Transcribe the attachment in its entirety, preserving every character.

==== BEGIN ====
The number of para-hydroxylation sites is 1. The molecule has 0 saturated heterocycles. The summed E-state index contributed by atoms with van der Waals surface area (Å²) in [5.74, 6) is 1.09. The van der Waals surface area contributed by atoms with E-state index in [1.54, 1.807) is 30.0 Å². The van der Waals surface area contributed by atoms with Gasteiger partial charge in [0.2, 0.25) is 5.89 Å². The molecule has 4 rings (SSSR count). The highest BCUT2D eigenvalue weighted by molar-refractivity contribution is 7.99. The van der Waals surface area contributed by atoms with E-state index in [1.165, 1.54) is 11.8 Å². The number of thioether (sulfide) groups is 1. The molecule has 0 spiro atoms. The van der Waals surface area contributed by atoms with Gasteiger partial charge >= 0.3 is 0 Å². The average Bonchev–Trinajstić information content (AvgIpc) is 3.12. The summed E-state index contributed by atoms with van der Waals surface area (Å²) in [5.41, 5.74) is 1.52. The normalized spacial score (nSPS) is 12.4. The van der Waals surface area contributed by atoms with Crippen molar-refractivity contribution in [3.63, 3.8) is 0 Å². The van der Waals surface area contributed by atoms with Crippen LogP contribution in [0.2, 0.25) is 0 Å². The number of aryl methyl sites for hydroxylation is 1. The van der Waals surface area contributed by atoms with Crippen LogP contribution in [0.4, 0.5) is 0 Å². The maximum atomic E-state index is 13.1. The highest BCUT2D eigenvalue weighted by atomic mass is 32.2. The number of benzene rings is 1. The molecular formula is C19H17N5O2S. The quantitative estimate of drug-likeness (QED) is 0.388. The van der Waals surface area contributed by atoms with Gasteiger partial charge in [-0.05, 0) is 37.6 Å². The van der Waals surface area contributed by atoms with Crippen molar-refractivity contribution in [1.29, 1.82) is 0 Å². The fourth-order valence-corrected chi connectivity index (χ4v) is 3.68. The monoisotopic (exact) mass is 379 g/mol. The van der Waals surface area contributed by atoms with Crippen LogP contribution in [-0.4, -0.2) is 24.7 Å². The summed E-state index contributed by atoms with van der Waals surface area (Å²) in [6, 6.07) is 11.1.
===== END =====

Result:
The number of para-hydroxylation sites is 1. The molecule has 0 saturated heterocycles. The summed E-state index contributed by atoms with van der Waals surface area (Å²) in [5.74, 6) is 1.09. The van der Waals surface area contributed by atoms with E-state index in [1.54, 1.807) is 30.0 Å². The van der Waals surface area contributed by atoms with Gasteiger partial charge in [0.2, 0.25) is 5.89 Å². The molecule has 4 rings (SSSR count). The highest BCUT2D eigenvalue weighted by molar-refractivity contribution is 7.99. The van der Waals surface area contributed by atoms with E-state index in [1.165, 1.54) is 11.8 Å². The number of thioether (sulfide) groups is 1. The molecule has 0 spiro atoms. The van der Waals surface area contributed by atoms with Gasteiger partial charge >= 0.3 is 0 Å². The average Bonchev–Trinajstić information content (AvgIpc) is 3.12. The summed E-state index contributed by atoms with van der Waals surface area (Å²) in [5.41, 5.74) is 1.52. The normalized spacial score (nSPS) is 12.4. The van der Waals surface area contributed by atoms with Crippen molar-refractivity contribution in [3.63, 3.8) is 0 Å². The van der Waals surface area contributed by atoms with Crippen LogP contribution in [0.2, 0.25) is 0 Å². The number of aryl methyl sites for hydroxylation is 1. The van der Waals surface area contributed by atoms with Crippen LogP contribution in [0.4, 0.5) is 0 Å². The maximum atomic E-state index is 13.1. The highest BCUT2D eigenvalue weighted by atomic mass is 32.2. The number of benzene rings is 1. The molecular formula is C19H17N5O2S. The quantitative estimate of drug-likeness (QED) is 0.388. The van der Waals surface area contributed by atoms with Gasteiger partial charge in [-0.05, 0) is 37.6 Å². The van der Waals surface area contributed by atoms with Crippen molar-refractivity contribution in [1.29, 1.82) is 0 Å². The fourth-order valence-corrected chi connectivity index (χ4v) is 3.68. The monoisotopic (exact) mass is 379 g/mol. The van der Waals surface area contributed by atoms with Crippen LogP contribution in [-0.4, -0.2) is 24.7 Å². The summed E-state index contributed by atoms with van der Waals surface area (Å²) in [6, 6.07) is 11.1.